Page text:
Established in 2004 and now with over 500 accredited users, the NGS is in use extensively across a wide range of research disciplines such as bioinformatics.
Amongst other projects, researchers from around the UK are accessing the NGS and drawing on its new additional power to more quickly understand how molecules, such as cancer or HIV interact with each other under certain stimuli. The faster researchers can do this, the more possibilities they can evaluate and the quicker potential life saving treatments can be discovered.
The new HPCC solution’s entire design, install and maintenance is provided by OCF, the UK’s premier High Performance Computing integrator.
University of Westminster, the first London based university to be an accredited Partner of the NGS, also provides one of only two fully approved web-based portal interfaces to the NGS. This makes the grid accessible to all accredited users anywhere in the UK and, as a commonly used and understood interface, makes the grid very accessible to non-computing HPC users, such as biologists.
Professor Stephen Winter, Dean of School, School of Informatics, The University of Westminster comments: “The previous 32-node cluster was considered a very useful contribution to the NGS and that has of course now been significantly enhanced by our 96-node upgrade.
“The University is making a valuable contribution to UK scientific research.”
Outside of the NGS environment, University of Westminster is offering private sector companies, such as banks or insurance companies, looking to benefit from the power of HPC, direct usage time and support on its newly upgraded cluster. The graphical interfaces within the Westminster portal are very easy to use, leading to very rapid deployment of applications on the grid.
Professor Winter continues: “Finance houses are quickly discovering that the quality of their decision making is directly proportional to the amount of computing power they have available to them.”
The High Performance Compute Cluster enhancement consists of IBM x3455 AMD cluster nodes and IBM GPFS (General Parallel File System) a high-performance shared-disk file system that can provide fast, reliable data access from all nodes in a homogenous or heterogeneous cluster.
For more information or a telephone interview with OCF plc or University of Westminster, please contact:Gavin Loader or Toby Gavin
Research alliance: TRUMPF and Fraunhofer IPA ramping up artificial intelligence for industrial use
06.08.2020 | Fraunhofer-Institut für Produktionstechnik und Automatisierung IPA
Novel approach improves graphene-based supercapacitors
03.08.2020 | University of Technology Sydney
Scientists at the Fraunhofer Institute for Laser Technology ILT have come up with a striking new addition to contact stamping technologies in the ERDF research project ScanCut. In collaboration with industry partners from North Rhine-Westphalia, the Aachen-based team of researchers developed a hybrid manufacturing process for the laser cutting of thin-walled metal strips. This new process makes it possible to fabricate even the tiniest details of contact parts in an eco-friendly, high-precision and efficient manner.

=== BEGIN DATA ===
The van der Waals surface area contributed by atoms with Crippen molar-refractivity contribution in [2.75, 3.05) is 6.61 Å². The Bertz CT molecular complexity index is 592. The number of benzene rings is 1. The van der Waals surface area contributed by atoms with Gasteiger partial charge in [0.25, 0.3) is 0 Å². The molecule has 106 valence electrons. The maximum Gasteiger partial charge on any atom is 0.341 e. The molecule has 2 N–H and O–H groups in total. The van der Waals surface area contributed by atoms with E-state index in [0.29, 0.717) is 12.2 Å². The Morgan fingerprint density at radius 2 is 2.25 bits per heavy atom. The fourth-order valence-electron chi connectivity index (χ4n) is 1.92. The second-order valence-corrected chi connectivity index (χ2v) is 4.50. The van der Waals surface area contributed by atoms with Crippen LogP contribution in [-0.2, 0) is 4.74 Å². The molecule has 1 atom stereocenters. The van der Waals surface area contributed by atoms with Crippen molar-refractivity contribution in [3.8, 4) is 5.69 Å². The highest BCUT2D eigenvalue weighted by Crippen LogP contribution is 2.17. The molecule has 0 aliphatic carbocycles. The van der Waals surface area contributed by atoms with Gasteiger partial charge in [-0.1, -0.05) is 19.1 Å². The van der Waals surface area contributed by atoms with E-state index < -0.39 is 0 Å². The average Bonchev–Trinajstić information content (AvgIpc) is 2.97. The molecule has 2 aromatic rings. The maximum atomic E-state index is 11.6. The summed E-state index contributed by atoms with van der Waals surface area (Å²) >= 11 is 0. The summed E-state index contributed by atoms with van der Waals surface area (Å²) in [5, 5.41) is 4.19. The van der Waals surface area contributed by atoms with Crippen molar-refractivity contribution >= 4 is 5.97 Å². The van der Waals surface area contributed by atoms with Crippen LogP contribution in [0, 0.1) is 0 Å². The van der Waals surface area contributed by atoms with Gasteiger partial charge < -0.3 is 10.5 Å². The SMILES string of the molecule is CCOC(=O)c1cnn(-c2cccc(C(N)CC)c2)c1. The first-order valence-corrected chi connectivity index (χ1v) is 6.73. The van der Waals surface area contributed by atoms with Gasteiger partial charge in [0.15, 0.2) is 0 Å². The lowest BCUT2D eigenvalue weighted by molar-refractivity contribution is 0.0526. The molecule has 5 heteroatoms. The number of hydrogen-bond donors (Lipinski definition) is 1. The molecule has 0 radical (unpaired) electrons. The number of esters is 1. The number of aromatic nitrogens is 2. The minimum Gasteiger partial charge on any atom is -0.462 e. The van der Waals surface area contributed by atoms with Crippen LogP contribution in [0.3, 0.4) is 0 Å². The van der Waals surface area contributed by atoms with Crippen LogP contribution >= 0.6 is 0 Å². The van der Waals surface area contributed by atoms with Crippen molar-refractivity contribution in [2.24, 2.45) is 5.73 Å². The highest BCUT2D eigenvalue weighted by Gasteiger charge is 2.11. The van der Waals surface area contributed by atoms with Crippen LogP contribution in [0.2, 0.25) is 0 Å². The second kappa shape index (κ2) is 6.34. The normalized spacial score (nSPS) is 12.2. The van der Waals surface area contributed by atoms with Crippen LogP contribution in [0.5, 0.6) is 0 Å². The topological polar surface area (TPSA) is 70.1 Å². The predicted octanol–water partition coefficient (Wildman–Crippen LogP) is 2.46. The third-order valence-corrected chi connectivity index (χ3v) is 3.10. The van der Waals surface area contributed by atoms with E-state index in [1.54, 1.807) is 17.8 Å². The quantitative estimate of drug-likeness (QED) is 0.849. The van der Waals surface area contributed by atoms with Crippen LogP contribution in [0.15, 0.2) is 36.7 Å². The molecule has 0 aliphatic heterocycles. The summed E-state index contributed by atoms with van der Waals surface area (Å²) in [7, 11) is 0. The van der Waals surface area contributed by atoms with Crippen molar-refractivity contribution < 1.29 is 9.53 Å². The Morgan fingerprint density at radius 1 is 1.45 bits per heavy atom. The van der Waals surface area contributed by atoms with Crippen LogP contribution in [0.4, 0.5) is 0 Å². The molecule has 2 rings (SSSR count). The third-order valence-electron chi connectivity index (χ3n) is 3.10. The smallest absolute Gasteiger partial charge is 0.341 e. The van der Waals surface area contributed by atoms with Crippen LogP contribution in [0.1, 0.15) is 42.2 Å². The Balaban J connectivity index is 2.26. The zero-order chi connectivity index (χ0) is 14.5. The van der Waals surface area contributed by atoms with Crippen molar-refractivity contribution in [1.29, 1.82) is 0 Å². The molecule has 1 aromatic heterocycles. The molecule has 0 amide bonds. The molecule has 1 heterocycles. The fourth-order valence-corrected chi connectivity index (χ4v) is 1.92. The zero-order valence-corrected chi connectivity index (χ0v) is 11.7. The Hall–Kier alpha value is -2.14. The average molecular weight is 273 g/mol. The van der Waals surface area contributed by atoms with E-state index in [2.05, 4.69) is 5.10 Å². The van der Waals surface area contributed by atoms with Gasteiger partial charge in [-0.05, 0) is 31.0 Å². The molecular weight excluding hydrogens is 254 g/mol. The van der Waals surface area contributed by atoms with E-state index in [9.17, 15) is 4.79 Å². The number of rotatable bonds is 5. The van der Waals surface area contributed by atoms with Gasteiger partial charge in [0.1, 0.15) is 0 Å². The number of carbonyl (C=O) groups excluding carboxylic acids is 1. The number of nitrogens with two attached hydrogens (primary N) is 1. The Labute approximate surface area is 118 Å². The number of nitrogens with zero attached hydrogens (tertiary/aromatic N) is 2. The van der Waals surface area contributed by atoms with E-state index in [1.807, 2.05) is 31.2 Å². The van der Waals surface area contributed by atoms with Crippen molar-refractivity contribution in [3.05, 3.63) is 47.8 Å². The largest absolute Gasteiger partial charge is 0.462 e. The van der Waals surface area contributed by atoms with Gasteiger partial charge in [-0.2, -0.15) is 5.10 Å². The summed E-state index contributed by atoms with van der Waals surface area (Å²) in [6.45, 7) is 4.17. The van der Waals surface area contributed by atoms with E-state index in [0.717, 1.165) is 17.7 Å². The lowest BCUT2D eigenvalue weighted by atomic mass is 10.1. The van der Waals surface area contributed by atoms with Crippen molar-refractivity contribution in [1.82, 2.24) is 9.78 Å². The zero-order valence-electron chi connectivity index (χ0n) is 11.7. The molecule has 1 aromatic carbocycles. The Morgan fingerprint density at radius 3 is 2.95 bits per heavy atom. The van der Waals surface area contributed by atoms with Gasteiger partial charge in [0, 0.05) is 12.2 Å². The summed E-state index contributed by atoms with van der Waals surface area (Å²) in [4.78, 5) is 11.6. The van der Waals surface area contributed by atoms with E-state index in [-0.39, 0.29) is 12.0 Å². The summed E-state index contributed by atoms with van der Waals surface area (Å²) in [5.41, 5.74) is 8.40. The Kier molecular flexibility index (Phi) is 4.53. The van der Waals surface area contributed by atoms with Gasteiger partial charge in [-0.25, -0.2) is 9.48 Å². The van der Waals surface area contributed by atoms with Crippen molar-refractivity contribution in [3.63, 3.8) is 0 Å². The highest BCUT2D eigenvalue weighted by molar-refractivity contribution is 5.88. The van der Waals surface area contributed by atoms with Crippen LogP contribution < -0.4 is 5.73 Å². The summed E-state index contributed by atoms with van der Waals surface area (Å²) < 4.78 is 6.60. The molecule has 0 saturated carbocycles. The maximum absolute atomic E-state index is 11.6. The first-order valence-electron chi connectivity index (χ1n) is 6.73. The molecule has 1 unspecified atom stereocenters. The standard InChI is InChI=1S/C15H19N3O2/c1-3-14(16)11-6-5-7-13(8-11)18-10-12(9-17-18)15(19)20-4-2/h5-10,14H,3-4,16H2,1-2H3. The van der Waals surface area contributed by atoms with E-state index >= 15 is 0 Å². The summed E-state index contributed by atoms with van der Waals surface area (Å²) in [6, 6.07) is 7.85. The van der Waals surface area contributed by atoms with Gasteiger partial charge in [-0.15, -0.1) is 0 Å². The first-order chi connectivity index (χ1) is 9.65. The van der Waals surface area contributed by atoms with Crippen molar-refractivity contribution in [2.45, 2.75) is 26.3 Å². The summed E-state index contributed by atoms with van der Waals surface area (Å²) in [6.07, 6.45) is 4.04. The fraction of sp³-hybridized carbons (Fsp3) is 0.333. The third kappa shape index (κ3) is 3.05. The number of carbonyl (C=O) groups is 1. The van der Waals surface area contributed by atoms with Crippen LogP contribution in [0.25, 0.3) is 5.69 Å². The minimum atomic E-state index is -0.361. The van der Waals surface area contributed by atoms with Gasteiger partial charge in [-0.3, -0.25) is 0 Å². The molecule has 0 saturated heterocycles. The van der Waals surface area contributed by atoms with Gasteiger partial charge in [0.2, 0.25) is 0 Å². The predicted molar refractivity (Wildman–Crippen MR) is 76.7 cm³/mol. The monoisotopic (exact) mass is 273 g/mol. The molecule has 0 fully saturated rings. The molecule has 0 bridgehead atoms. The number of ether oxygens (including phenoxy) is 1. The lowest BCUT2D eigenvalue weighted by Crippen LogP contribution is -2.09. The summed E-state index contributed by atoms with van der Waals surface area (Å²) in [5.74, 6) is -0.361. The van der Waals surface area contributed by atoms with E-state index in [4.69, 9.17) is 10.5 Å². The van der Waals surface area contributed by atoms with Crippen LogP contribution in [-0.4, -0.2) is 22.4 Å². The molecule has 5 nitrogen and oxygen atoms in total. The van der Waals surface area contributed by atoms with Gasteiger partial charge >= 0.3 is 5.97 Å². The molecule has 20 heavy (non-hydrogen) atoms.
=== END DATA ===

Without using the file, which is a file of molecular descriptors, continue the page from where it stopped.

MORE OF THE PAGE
Plug connectors are tiny and, at first glance, unremarkable – yet modern vehicles would be unable to function without them. Several thousand plug connectors...
An international research team has found a new approach that may be able to reduce bone loss in osteoporosis and maintain bone health.
Osteoporosis is the most common age-related bone disease which affects hundreds of millions of individuals worldwide. It is estimated that one in three women...
Traditional single-cell sequencing methods help to reveal insights about cellular differences and functions - but they do this with static snapshots only...
“Core-shell” clusters pave the way for new efficient nanomaterials that make catalysts, magnetic and laser sensors or measuring devices for detecting electromagnetic radiation more efficient.
Whether in innovative high-tech materials, more powerful computer chips, pharmaceuticals or in the field of renewable energies, nanoparticles – smallest...
An international research team with Prof. Cornelia Denz from the Institute of Applied Physics at the University of Münster develop for the first time light fields using caustics that do not change during propagation. With the new method, the physicists cleverly exploit light structures that can be seen in rainbows or when light is transmitted through drinking glasses.
Modern applications as high resolution microsopy or micro- or nanoscale material processing require customized laser beams that do not change during...
23.07.2020 | Event News
21.07.2020 | Event News
07.07.2020 | Event News
06.08.2020 | Earth Sciences
06.08.2020 | Power and Electrical Engineering
06.08.2020 | Life Sciences